Updated: Jul 1, 2019
Even the dead in their graves couldn't get away from China's persecution in the Xinjiang Uyghur Autonomous Region (XUAR).
Sultanim Cemetery has over 1,000 year long history. Muslim King Sultan Satuq Bughra Khan of Kashgar Kara-Khanid Khanate (999–1211) conquered Hotan (Buddhist Kingdom Udun at that time) and spread Islam in Hotan around 960 AD. During the war, four Kara-khan commanders, including prince Sultan Kilich Khan, were killed and Muslims buried them in this location. Since then, this cemetery was named Sultanim Maziri (my sultan shrine) and became the most important cemetery that Uyghur Muslims worshiped for over 1,000 years. In the center of the cemetery, the four commanders’ graves were still there until China completely bulldozed the entire cemetery. Many religious leaders, scholars and other important people in Hotan’s far and recent history was buried in this cemetery.
-Abdul Hemid Abdullah (Kari Hajim) Uyghur scholar who left Hotan in 2014; now living in Istanbul Turkey. Interviewed by Bahram K Sintash in June 2019.
Both Tawrizim and Sultanim Cemeteries are not located in a place that needs to be moved, they have been there for many hundreds of years.
Some of the most well-known Uyghur scholars' graves in Tawrizim Cemetery. The most famous Uyghur poet Rozi Sayit's grave is pictured on the left and one of the most respected Uyghur religious scholar Abdulhamid Yusufi's grave is pictured on the right. Pictures were taken in 2009.
Graves in the one thousand years old Sultanim Cemetery in Hotan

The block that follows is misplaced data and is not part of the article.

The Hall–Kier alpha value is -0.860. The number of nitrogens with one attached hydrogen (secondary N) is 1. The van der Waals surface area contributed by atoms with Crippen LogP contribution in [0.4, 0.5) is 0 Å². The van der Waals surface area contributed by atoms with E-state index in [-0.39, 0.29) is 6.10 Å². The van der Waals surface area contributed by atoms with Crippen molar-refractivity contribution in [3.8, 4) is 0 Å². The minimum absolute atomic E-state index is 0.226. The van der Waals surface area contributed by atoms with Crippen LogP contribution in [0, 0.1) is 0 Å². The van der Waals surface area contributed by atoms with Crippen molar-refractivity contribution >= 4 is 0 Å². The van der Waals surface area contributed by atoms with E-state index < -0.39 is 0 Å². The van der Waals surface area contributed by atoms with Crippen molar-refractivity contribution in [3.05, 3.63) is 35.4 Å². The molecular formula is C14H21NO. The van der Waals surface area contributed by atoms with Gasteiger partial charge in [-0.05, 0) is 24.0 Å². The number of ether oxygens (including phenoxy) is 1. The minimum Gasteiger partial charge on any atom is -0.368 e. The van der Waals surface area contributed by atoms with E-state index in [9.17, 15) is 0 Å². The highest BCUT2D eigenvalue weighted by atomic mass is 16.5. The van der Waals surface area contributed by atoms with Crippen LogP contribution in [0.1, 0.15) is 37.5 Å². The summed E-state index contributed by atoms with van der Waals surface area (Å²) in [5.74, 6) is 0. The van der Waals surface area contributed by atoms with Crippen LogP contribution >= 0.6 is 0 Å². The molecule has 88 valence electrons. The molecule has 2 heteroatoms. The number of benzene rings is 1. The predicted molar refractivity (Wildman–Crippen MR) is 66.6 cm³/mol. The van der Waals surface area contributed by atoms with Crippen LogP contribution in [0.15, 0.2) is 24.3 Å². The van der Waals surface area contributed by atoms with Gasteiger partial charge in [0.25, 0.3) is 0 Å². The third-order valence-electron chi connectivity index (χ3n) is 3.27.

“The images of Imam Asim in ruins are quite shocking. For the more devoted pilgrims, they would be heartbreaking,” said Rian Thum, a historian of Islam at the University of Nottingham.
Before the crackdown, pilgrims also trekked 70km into the desert to reach the Jafari Sadiq shrine, honouring Jafari Sadiq, a holy warrior whose spirit was believed to have travelled to Xinjiang to help bring Islam to the region. The tomb, on a precipice in the desert, appears to have been torn down in March 2018. Buildings for housing the pilgrims in a nearby complex are also gone, according to satellite imagery captured this month.
“Nothing could say more clearly to the Uighurs that the Chinese state wants to uproot their culture and break their connection to the land than the desecration of their ancestors’ graves, the sacred shrines that are the landmarks of Uighur history,” source: Guardian
“If one were to remove these … shrines, the Uighur people would lose contact with earth. They would no longer have a personal, cultural, and spiritual history. After a few years we would not have a memory of why we live here or where we belong.”
- Rahila Dawut said in an interview in 2012.
To the reporters who are interested in putting this in the news, please feel free to shoot me an email to my email address listed under contact on Uyghurism.com.